In the chapel, which is richly ornamented like the church, is the original picture of Juan Diego after receiving his message hurrying to the Bishop to deliver it. I was pained to notice that the picture was that of a Spaniard with thin features and a slight curling beard—not that of an Indian at all. There must have been a mistake here somewhere. However, the old clothes which Juan Diego wore are still there, and as they prove the truth of the story in the main, why should we care for a few discrepancies in the minor details.
At the foot of the hill, just below the main church, we saw where some enthusiastic explorer had been boring for oil, with regular Pennsylvania machinery. The rock is purely volcanic, and pitches directly away from the point where he was boring; nevertheless, if he had found oil there in such a sacred place, it would beyond doubt have been unusually valuable for illuminating and other purposes.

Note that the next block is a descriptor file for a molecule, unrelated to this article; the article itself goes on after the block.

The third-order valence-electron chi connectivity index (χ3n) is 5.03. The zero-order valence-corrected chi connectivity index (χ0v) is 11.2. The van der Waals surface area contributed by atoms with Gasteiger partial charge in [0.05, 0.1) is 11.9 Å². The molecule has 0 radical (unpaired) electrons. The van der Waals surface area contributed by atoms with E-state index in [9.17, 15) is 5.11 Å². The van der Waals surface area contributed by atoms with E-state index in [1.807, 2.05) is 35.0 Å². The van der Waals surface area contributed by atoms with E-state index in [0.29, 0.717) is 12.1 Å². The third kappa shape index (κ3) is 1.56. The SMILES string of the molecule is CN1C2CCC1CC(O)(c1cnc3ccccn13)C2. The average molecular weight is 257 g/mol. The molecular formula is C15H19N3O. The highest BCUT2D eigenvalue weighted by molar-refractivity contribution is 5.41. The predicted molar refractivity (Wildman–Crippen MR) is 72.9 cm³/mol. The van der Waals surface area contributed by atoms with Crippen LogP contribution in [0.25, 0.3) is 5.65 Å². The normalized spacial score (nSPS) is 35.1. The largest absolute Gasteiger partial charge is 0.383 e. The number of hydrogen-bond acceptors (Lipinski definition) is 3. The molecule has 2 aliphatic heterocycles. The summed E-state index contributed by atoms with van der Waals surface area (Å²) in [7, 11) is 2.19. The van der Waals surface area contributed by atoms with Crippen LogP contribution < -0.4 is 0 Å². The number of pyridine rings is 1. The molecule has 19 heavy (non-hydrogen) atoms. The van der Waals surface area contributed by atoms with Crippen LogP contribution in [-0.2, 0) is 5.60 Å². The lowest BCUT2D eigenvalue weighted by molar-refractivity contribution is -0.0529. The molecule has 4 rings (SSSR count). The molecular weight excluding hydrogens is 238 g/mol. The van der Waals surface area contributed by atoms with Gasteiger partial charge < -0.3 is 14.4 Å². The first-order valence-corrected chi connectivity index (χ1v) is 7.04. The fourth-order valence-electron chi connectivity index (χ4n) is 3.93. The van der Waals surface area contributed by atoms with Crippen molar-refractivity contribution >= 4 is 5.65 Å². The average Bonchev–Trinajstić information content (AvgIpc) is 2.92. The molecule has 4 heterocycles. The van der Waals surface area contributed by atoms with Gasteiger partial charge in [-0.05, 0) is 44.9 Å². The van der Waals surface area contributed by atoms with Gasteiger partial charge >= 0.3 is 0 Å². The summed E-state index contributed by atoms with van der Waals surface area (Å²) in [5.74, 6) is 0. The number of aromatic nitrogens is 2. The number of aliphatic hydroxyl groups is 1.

We worked our way around to the chapel on the north-east of the church, which stands over the great flowing well of mineral water which opened at the touch of the Virgin's foot. There was a dense crowd around it, and all were drinking of its waters and filling jars and earthen jugs and bottles with it, to carry away to their homes to be used as medicine until their next annual visit. I noticed that the copper kettle with which the water is drawn up from the well, is chained fast; but that is the custom of the country, and must not be construed into a direct reflection on the honesty of the pilgrims. A Mexican lady who visited the well with me, tasting the water remarked, "It is very disagreeable!" when a woman standing by her rebuked her with: